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Critical Area Driven Dummy Fill Insertion to Improve Manufacturing Yield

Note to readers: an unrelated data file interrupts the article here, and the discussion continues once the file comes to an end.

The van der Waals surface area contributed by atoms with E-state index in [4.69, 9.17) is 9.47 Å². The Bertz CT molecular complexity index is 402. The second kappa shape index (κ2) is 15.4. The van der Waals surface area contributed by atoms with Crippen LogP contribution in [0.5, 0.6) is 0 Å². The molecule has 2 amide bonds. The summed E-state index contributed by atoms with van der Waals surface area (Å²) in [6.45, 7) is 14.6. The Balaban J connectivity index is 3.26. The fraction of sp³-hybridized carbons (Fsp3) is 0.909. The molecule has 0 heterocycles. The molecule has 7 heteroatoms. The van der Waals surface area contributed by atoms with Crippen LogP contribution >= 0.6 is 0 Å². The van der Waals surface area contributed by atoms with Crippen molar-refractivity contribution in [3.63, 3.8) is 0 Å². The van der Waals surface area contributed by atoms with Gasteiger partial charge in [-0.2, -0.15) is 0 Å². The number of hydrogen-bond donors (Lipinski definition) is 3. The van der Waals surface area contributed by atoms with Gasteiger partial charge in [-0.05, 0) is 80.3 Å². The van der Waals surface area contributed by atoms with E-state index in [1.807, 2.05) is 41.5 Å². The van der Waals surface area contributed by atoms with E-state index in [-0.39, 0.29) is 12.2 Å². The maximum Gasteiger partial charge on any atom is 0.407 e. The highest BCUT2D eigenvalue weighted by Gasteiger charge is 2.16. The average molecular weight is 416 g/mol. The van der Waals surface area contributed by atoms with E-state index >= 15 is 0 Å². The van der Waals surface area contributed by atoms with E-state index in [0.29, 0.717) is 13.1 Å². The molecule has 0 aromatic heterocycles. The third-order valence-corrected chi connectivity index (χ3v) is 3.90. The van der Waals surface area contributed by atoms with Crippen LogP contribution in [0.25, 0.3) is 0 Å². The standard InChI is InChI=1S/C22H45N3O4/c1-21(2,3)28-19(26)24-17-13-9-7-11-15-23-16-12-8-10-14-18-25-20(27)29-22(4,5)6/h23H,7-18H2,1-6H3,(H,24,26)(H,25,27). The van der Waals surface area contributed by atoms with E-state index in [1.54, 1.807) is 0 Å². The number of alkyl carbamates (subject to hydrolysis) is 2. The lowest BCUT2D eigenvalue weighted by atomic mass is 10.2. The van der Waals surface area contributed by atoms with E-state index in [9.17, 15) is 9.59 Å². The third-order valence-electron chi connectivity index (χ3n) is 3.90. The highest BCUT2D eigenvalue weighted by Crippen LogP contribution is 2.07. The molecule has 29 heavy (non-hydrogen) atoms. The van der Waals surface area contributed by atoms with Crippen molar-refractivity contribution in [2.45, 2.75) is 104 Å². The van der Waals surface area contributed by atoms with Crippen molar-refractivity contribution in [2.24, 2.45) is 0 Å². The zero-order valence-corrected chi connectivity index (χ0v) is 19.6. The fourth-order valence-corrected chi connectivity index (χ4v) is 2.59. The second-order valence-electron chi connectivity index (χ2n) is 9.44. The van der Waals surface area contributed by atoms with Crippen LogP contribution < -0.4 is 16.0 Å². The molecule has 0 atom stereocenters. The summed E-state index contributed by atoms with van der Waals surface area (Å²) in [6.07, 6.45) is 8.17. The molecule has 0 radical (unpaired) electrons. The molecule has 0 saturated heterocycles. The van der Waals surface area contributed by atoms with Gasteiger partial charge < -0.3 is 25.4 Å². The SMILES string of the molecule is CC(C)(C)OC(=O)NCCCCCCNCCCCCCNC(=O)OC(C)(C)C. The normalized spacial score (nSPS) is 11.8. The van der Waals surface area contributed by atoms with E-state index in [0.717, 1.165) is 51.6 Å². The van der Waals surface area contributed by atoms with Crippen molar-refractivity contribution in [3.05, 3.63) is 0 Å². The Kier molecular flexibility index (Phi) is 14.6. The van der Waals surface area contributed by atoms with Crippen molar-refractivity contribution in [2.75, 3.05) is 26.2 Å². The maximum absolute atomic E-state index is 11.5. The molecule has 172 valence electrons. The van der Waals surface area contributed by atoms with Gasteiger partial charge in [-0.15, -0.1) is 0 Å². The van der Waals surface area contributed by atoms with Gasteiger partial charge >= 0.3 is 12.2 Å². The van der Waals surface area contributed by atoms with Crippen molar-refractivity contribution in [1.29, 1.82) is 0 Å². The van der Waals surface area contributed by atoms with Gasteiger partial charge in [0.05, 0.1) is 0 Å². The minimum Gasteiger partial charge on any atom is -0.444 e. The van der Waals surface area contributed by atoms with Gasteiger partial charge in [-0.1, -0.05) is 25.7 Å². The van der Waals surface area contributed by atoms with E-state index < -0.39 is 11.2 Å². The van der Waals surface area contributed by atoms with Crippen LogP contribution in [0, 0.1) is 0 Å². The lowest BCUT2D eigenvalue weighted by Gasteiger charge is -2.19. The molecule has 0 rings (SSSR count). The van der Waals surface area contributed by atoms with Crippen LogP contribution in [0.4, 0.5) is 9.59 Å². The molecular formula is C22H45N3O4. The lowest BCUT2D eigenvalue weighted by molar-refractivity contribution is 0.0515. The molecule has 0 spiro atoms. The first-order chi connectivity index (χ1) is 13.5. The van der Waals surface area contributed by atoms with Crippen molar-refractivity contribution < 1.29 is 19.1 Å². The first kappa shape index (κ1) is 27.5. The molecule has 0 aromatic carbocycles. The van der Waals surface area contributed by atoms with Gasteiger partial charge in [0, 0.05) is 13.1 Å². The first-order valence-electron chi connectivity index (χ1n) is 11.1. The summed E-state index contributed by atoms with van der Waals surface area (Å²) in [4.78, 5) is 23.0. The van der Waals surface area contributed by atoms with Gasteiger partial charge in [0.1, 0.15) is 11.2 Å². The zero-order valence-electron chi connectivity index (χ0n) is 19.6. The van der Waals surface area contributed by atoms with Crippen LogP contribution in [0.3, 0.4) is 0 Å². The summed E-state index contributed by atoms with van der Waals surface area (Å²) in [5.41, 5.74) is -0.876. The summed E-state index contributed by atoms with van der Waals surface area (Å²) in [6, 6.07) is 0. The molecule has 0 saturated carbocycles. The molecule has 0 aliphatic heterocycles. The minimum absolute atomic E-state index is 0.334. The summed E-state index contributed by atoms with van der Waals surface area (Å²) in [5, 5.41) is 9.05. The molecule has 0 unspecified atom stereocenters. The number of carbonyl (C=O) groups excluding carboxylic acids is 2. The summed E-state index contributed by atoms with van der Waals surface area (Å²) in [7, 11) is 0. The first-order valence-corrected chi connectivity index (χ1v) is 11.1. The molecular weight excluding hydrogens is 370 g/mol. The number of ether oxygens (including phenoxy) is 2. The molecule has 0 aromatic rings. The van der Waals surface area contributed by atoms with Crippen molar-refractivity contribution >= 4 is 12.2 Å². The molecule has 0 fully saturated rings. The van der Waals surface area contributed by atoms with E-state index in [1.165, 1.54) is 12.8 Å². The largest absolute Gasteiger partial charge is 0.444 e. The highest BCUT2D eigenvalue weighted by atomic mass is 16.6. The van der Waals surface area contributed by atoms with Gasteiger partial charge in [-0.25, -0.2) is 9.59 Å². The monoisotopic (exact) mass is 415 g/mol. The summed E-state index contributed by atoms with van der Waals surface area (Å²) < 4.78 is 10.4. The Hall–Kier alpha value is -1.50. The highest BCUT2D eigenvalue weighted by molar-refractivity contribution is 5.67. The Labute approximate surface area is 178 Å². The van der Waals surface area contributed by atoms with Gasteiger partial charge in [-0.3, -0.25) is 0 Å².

Non-planar surface may cause incorrect transfer of patterns during lithography. In today’s IC manufacturing, chemical mechanical polishing (CMP) is used for topographical planarization. Since polish rates for metals and oxides are different, dummy metal fills in layout is used to minimize post-CMP thickness variability. Traditional metal fill solutions focus on satisfying density target determined by layout density analysis techniques. These solutions may potentially reduce yield by increasing probability of failure (POF) due to particulate defects and also impact design performance. Layout design solutions that minimize POF and also improve surface planarity via dummy fill insertions have competing requirements for line spacing. In this thesis, I present a formulation to balance these competing goals and provide a comparative study of greedy (or fixed spacing), variable spacing and LP formulation based fill insertions based on scalability and quality of solution. I extend the variable spacing fill to allow non-preferred direction routing of fill patterns in order to further improve the CA. Traditional fill solutions impact design performance due to increase coupling capacitance on signal nets. I present a fill insertion algorithm that minimizes this increase in coupling capacitance due to fill. Finally, I extend the critical area based solution to include SRAF insertion in order to account for optical diffraction in lithography. Thus the proposed solution addresses both lithography and particulate related defects and minimizes the fill impact on design performance at the same time. Experimental results based on layout of ISCAS 85 benchmark circuits show that the variable spacing and the LP formulation based fill insertion techniques result in substantially reduced critical area while satisfying the layout density and uniformity criteria. The coupling capacitance minimization fill solution reduces the fill impact on coupling capacitance while at the same time minimizing the critical area.